Pros and cons of paper and digital drawing
Although it is possible to create 3D visualizations which are practically identical to actual photographs, nowadays the demand for hand-drawn pictures is as great as ever. 3DMAX, Lumion and Sketchup models
maybe convenient but they are unable to fully replace hand-drawn pictures that convey the character, mood and the designer’s concept vision. So, what can we use as tools other than the difficult watercolour, slow pencils, or fast, but unforgiving markers?
Touch-screen tablets have replaced digital graphic tablets as the number of digital artists has risen. Tablets are becoming more affordable and easy to use. Styluses are getting better at mimicking the authenticity of a real painting, while graphic software is producing more realistic effects of “analog materials” such as pencils, paints and markers. We draw with virtual pencils, see the result right where we are drawing, and it mimics per- fectly a physical paper-and-pencil work.
Anyway it is peculiar that many of my acquaintances who mostly use paper are dreaming about buying a tablet, and those who use a tablet want to use paper once in a while. Although the latter occurs less often than the former. So, what are the pluses and minuses of a digital drawing?
Price: An iPad, as well as any other tablet advanced enough to make your art dreams come true, is not a cheap thing. However, if you add up all your yearly material costs (such as markers, paper, etc) the final number might surprise you. Buying a tablet is a more economic option in the long- term, given that it will last for more than one year of course.
Convenience: Both a tablet and a stylus are very compact and can be taken anywhere. You don’t even need a table or an armchair to use them. But if for some reason you left your tablet at home, you can use anything around you to sketch your ideas, from a napkin, to the sand on the beach!
Sharing: A sand picture is a little complicated to share with other people. Sharing digital work is much faster than sharing paper sketches, as the former doesn’t require extra editing and scanning. A digital sketch is always just one click away from being shared, in any format, even as a time-lapse video of its creation. There is just one downside to it: your work can be stolen faster and somewhat easier as well. At least with a physical drawing you can always prove that you’re the author.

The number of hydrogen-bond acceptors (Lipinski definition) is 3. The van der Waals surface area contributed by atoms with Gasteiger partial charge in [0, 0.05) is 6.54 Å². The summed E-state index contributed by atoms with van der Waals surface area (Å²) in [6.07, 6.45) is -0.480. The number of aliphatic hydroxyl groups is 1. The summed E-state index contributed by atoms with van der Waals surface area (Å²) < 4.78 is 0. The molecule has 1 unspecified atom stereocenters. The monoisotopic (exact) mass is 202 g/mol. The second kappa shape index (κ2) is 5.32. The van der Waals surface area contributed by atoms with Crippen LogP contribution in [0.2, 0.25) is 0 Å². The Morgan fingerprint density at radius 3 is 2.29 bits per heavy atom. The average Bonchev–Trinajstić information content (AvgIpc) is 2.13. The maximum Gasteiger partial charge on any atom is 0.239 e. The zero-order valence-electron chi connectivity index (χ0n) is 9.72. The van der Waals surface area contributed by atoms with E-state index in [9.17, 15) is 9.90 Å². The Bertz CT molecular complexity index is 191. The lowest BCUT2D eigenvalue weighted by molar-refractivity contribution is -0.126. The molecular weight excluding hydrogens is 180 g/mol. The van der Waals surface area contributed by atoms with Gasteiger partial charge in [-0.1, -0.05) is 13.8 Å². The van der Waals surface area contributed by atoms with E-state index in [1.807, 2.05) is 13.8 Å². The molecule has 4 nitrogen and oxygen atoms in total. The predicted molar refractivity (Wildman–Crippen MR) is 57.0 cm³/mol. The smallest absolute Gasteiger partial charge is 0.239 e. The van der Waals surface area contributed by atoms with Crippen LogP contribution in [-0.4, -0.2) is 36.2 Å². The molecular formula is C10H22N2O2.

Artistic boundaries: When using modern graphic software, you can utilize a variety of tools to create nightscapes or lighting plans among other things. Also, every colour in the world is at your disposal, you can even copy it from any photo or picture that you liked. As long as you don’t copy your colleagues techniques and colour selection, you will develop your unique style and palette.
Time Efficiency: Using a tablet makes the drawing process substantially easier and faster. This is particularly important for architectural sketches, which require rulers, compasses, hatch fills, proportion scales etc. Those modern pieces of software that specialize in architecture and design combine handy AutoCAD features with a possibility to use photos and other images to achieve an artistic presentation. The magical “undo” button can literally save your project. Too bad there is no such button for the occasions when your cat contributes to your sketch by spilling ink over it. So try, improve, delete partially or fully, revolve, zoom in, scale up, copy, mirror, save many versions and choose the best one.
Psychology: It is sometimes argued that you are more concentrated when using a paper medium for drawing, and therefore you don’t have to make as many corrections tousing a tablet. In my opinion, anything that makes a designer’s job easier is a good thing. Nothing can match the pace of a creative thought, but we can achieve great results by trying to keep up! At the same time, we humans are physical creatures, and drawing on paper for us is a grounding experience. It takes time, but it is a therapeutic and immersive artistic process. In the world of technologies, paper drawing is becoming a greater and greater luxury, but this luxury is needed. After all, the actual goal of our work is to physically manifest the beauty of our ideas in reality.